If you’re a big fan of music that comes from the deadmau5 run label mau5trap, then you probably noticed a three-track EP released not too long ago that popped out of their catalog called Murmurs from one Mord Fustang. If this is your first whiff of his music, the Estonian producer and DJ has been inserting his sound into electronic dance music’s scene around late 2010. Combining the growing genres of electro house and progressive house with video game aesthetics took Mord Fustang from being another run-of-the-mill musician to one with a unique noise and retro style. Since his early singles, Mord Fustang has gone on to release two other EPs, an album, and remixes from LMFAO, The Glitch Mob, and Morgan Page with Sultan + Ned Shepard and BT to name a few.

Recently, I got to sit with the one and only Mord Fustang over Skype and we talked about his musical style, favorite video games of the past year, and possible future projects. Check out the full interview below.

What were some of the first records that attracted your attention towards electronic music?

Probably the Prodigy with ‘Fat Of The Land’. I mean that album is a classic; everyone knows that. Rammstein with ‘Sensucht’ which was their second album and one of the best albums of all time. The album ‘Tubular Bells’ by Mike Oldfield was also one of my favorites. If you know King Crimson, ‘Vrooom’ and I’ve probably talked about these bands before but they still hold true. Although a lot of my inspiration probably comes from video game sounds and classical music, these were a lot of records that my dad listened to with the Prodigy being the exception.

What were some other genres of music you love or loved before and after getting into electronic music?

Progressive rock and progressive metal, mainly. A lot of 90’s experimental rock or whatever you would call that. Mostly instrumental rock, because vocals sort of make it “pop”. 

With the re-release of 9999 In 1, some tracks included were either cool edits to songs from the original release or new songs that have been in your sets for years. Why didn’t some of these cuts make it on the album or why didn’t they come out sooner?

That is unfortunate, but 9999 In 1 was a very specific thing and could be considered a concept album. A lot of these extra songs could be considered B-Sides. Some of them have been around, but what better time to put them out than with the 5 Year Edition of 9999 In 1, right? And sometimes you have to get rid of it and start working on new stuff.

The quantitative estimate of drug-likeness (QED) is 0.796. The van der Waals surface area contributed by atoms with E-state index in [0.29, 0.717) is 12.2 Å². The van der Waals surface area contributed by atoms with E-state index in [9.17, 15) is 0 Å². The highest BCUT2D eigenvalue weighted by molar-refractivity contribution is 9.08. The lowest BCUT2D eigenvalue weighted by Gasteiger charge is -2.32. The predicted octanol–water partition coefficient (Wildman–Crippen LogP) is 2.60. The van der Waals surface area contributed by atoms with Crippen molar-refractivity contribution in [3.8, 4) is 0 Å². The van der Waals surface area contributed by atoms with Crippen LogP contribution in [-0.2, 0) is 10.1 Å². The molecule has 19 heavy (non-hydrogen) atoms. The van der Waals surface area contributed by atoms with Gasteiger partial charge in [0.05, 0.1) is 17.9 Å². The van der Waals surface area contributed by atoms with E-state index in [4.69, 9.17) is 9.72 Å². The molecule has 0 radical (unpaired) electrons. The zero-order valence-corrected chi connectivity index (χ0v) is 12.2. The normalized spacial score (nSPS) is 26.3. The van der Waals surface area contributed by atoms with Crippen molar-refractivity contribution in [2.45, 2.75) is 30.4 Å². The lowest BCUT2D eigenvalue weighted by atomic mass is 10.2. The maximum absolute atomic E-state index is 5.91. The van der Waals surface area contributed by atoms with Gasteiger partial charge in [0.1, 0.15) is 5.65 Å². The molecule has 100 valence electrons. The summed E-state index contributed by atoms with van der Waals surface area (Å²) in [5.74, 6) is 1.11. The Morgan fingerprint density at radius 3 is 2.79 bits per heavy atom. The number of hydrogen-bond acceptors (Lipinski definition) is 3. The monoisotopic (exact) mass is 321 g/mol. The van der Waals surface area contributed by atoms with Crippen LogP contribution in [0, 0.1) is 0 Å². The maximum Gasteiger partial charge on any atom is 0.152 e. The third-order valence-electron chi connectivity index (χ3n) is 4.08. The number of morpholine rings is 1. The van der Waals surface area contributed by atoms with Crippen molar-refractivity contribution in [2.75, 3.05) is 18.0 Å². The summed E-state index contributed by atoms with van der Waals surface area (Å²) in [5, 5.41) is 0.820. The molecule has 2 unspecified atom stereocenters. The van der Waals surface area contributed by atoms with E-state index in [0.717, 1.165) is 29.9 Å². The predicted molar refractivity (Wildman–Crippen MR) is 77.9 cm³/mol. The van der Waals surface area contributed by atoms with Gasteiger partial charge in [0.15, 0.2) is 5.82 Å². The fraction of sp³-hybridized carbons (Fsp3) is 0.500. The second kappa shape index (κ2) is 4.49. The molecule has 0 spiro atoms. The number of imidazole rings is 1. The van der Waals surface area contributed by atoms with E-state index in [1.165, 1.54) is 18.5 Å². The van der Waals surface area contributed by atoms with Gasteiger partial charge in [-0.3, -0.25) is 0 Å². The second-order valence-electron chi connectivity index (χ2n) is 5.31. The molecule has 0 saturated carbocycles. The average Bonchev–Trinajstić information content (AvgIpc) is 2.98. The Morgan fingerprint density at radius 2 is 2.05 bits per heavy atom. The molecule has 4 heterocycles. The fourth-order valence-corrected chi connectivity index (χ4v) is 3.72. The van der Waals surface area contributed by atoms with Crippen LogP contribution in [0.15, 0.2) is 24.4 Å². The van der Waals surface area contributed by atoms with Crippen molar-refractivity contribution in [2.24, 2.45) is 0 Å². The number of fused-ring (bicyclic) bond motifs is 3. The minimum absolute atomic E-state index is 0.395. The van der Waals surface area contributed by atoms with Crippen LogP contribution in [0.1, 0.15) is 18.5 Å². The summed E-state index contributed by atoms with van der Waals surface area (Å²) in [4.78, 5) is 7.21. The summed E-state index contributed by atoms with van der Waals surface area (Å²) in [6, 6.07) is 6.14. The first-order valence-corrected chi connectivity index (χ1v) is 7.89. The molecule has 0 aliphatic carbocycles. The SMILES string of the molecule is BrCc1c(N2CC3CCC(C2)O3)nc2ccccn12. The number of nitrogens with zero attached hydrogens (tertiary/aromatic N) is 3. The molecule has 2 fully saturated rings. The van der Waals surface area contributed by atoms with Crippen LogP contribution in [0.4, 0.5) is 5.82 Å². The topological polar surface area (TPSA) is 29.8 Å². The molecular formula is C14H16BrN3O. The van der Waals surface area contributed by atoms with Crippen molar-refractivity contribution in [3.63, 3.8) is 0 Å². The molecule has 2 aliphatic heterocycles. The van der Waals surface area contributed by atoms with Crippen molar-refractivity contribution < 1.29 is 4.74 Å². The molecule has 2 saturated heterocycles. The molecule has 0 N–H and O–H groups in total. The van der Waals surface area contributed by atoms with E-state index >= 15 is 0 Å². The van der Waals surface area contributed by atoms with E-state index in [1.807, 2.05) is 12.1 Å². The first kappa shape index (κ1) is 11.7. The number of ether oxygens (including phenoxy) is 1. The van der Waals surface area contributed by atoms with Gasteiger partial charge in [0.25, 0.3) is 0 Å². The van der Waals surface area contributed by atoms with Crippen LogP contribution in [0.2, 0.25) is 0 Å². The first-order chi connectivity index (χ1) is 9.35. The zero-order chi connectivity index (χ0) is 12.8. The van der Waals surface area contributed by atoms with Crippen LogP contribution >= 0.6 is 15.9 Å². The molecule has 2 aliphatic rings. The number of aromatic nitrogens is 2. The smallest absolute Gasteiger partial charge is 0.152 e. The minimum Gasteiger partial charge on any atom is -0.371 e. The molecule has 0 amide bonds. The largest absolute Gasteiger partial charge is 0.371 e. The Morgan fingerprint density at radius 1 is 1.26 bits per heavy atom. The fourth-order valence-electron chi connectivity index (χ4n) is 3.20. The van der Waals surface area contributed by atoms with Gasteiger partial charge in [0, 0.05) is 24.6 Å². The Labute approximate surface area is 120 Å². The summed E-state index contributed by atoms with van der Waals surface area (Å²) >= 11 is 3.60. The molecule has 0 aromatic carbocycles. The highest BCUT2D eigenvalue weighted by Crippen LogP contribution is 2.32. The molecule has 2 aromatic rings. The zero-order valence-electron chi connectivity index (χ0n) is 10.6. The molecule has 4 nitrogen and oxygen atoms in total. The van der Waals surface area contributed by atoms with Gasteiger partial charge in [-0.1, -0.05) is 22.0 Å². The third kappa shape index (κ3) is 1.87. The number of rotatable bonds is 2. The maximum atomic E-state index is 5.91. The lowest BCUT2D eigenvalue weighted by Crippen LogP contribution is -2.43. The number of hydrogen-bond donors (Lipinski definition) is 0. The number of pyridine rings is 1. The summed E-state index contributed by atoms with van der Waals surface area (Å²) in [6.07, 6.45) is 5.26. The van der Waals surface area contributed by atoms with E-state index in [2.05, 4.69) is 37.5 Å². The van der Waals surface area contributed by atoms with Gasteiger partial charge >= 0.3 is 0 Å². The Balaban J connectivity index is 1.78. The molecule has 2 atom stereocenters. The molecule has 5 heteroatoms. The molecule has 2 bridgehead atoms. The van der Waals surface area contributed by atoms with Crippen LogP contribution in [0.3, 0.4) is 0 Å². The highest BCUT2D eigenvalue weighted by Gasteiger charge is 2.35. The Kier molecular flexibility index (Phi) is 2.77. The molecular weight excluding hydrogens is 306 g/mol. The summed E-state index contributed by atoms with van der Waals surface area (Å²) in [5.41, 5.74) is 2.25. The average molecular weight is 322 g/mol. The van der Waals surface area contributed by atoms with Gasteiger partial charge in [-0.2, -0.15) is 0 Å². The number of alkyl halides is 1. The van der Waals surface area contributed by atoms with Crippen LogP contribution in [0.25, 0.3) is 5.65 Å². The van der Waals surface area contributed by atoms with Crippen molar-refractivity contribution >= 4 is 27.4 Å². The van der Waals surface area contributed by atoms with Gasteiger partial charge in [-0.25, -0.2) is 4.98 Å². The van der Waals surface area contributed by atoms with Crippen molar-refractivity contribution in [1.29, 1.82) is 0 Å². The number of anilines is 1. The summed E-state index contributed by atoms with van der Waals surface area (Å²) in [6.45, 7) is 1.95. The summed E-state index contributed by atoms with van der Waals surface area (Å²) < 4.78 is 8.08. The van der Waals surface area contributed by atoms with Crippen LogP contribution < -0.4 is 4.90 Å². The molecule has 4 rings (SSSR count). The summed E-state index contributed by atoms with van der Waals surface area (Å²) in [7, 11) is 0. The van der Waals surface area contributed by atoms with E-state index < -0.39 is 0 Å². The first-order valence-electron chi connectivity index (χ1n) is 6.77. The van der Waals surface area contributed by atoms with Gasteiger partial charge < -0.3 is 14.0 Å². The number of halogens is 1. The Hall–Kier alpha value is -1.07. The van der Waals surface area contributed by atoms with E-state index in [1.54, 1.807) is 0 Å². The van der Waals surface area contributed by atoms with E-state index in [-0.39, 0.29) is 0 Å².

How did releasing your music on mau5trap come about? Did you approach them or did the label approach you?

It had been in the talks for awhile, but they approached me which was awesome because I have always been a fan of the label the mau5 himself. It’s just awesome! Everything I’ve done has been building up to it.

How does it feel to be a part of the label now?

It feels good, but I shouldn’t get too comfortable. I still have to push forward. 

How long after your debut album did you begin working on the Murmurs EP?

A few months later. I completed the album in December of 2014 and began work on the EP in March while at the same time working on the Definitive Edition of the album and the ‘Counter Strike: Go‘ music pack. 

What was it like writing music or work for the Counter Strike: Go music pack and when was that released?

That was released in October, just before ‘Murmurs’ came out and the same time as the Five Year Anniversary-thing. And it was awesome. It was great doing that because it was very specific. I would just cut loops, which is how I work anyway, so it was perfect. So I would render the loops and cut the track and that was it.

As an avid video game fan, what were some of your favorite video games in 2015?

Metal Gear Solid V is number 1, definitely! The Witcher 3. I haven’t finished it yet, but I love playing it. The new Need For Speed is fun, but I still think Midnight Club: Los Angeles is the better type of racing game. Fallout 4 which is not nearly as groundbreaking as Fallout 3, but nevertheless still enjoyable. Bloodborne, because that game is a lot of crazy fun. And finally GTA V because I have been playing that game all year.

Do you feel that when you’re playing video games or are doing other leisurely things that it is difficult to separate when play time is and working on new music? Is it difficult to separate these two things or is it easy?

No, it’s definitely not easy. It’s really difficult. I’ve gotten better about it over the years, at least that’s what I keep telling myself [laughs]. Sometimes I overthink to much over the quality versus quantity thing.

What are some new games in 2016 that you look forward to play when they are released?

Just one. Dark Souls 3. I mean to say that I’m not a fan of the masochistic play style of dying over and over again, but I love level design and the graphics. Just like with Bloodborne, so much fun to play. 

What can we expect to see and hear from Mord Fustang in 2016?

This question is always one I hesitate over and leaves me saying, “what do I say?” to myself. There may be an EP and an EP after that and there’ll always be another tour, but nothing is really certain right now. I’m working on all of that.

Check out some of Mord Fustang’s latest releases on his SoundCloud below and make sure to stay tuned for more news from this electro-progressive powerhouse.